Husband and wife artistic duo, Rob and Nick Carter have launched a new central London exhibition and studio space RNat5A. The inaugural exhibition, Yoga Photograms, features eight life-size works from the pair’s recent series of photogram portraits exploring a range of traditional Sanskrit yoga postures. The meditative series investigates both the experiential nature of achieving each position as well as the technical transformation of the visual image. The pair are continually expanding the boundaries of their fine art practice, swinging between new cutting edge digital technologies and traditional analogue mediums, including neon light drawings, luminograms, moving image, 3D scanning and naturalistic sculpture – each allow the viewer to absorb and reinterpret compelling subject matter in an exciting and innovative way. We managed to grab a few moments with Ron and Nick during their hectic schedule to ask about their new space, yoga and how it fits complements their existing art practice.
1 What is RN5A ?
RNat5A is our new second studio with a unique space open to the public 5 days a week; Tuesday to Saturday 10am to 6pm. We will use RNat5A as a separate viewing and project space showing 4-6 different bodies of our work each year.
2 Space – are you interested in the changing answers to the questions: what is space? what is my space? what is personal space? Virtual, Augmented, Real, Digital etc
As our lives become busier and busier the idea of mental and physical space becomes paramount. It is a fantastic opportunity at RNat5A to create our own unique atelier to show our work and engage with the public. With our Transforming series of work we are trying to create a space that slows the viewer down to look and relook and be rewarded for prolonged viewing. Our attention spans in the modern world are becoming shorter and we want to address this issue and engage with our audience. Most of our digital animated paintings are 2.5 hour looped films that require time and space from the viewer to be appreciated.
3 As technology speeds up life in so many ways do you think practices such as Yoga be come even more important for life?
Yoga is very important and relevant in today’s society. The more frenetic everyday life becomes the more we need periods of calm and mindfulness.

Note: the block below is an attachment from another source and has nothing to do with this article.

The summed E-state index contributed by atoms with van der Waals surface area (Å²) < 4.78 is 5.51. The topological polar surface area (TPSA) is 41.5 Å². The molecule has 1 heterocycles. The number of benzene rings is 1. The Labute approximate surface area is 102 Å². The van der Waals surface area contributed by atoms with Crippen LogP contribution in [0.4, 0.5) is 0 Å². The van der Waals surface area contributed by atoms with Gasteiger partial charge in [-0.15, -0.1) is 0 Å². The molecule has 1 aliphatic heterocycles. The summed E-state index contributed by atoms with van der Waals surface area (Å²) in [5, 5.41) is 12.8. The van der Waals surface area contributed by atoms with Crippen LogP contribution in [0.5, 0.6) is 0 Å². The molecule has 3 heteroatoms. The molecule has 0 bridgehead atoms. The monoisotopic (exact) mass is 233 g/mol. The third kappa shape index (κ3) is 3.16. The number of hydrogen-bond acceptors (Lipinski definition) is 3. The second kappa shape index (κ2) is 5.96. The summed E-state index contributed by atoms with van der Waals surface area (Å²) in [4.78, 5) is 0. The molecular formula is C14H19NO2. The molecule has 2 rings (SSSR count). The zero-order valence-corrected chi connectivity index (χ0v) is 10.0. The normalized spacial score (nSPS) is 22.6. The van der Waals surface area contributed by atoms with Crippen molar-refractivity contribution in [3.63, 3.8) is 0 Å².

4 What is a photogram?
A photogram is a unique photograph made without the use of a camera. No camera, no lens and no negative, just light and light sensitive paper. Each artwork is unique made by placing the subject directly onto photographic paper and exposing it to light.
All Yoga Photograms have been made in complete darkness with a model lying nude in a Yoga position directly onto a large piece of photographic paper. This process is as pure as photography can be, made by a single flash of light onto light sensitive paper. With Yoga Photograms, we liked the notion that the Yoga mat was being substituted for the photographic paper and could create different hues of colour through the varying levels of contact.
The nature of photograms has also given the works an ethereal and transient quality.
5 Is your art practice now changing your life or is the work a reflection of your changing life?
Our work is a reflection of our lives and our growing interest in cutting edge technology as well as traditional analogue photographic processes and techniques.
We enjoy working with new technologies and most recently have employed 3D printing and Computer Generated Imagery in our work.
6 As you became famous/successful wasn’t it kind of obvious you’d get into YOGA?
Nicky has been practising yoga since the age of 18. The busier life gets the more important personal head space becomes and practices such as yoga become vital especially living in such a frenetic city like London.
7 How will you balance the time you spend in your different spaces?
We’re still in the transitional stage but we imagine spending 1-2 days at RNat5A and 3-4 days in our current Acton studio where we can focus purely on creation with no interruption.
As a husband and wife team and artistic duo, Rob and Nick have been collaborating for over 20 years, with their work housed in collections at: The Hague; Victoria & Albert Museum; Mauritshuis; Frans Hals Museum; David Roberts Foundation; Städel Museum; Foundation Custodia, as well as being the only living artists to show a work at the Frick Museum, New York. The Carters have also executed a number of significant public and corporate commissions throughout London, including works for Cardinal Place in Victoria, 200 Aldersgate, 23 Savile Row and Great Ormond Street Hospital.
RNat5A will provide a dynamic studio and viewing area for the artistic duo, with a two-storey exhibition space open to the public year-round. The nature of the multi-purpose space will provide a unique link between the artists’ practice and a central London home for discussing and viewing new work and processes. Exclusive previews and artist-led programming will be showcased every twelve weeks, encouraging an open dialogue across creative communities. The new space will be in addition to Rob and Nick’s existing studio in Acton and formal representation through Ben Brown Fine Arts.
RNat5A Bathurst Street, London W2 2SD is now open to the public, Tuesday – Saturday, 10 am – 6pm.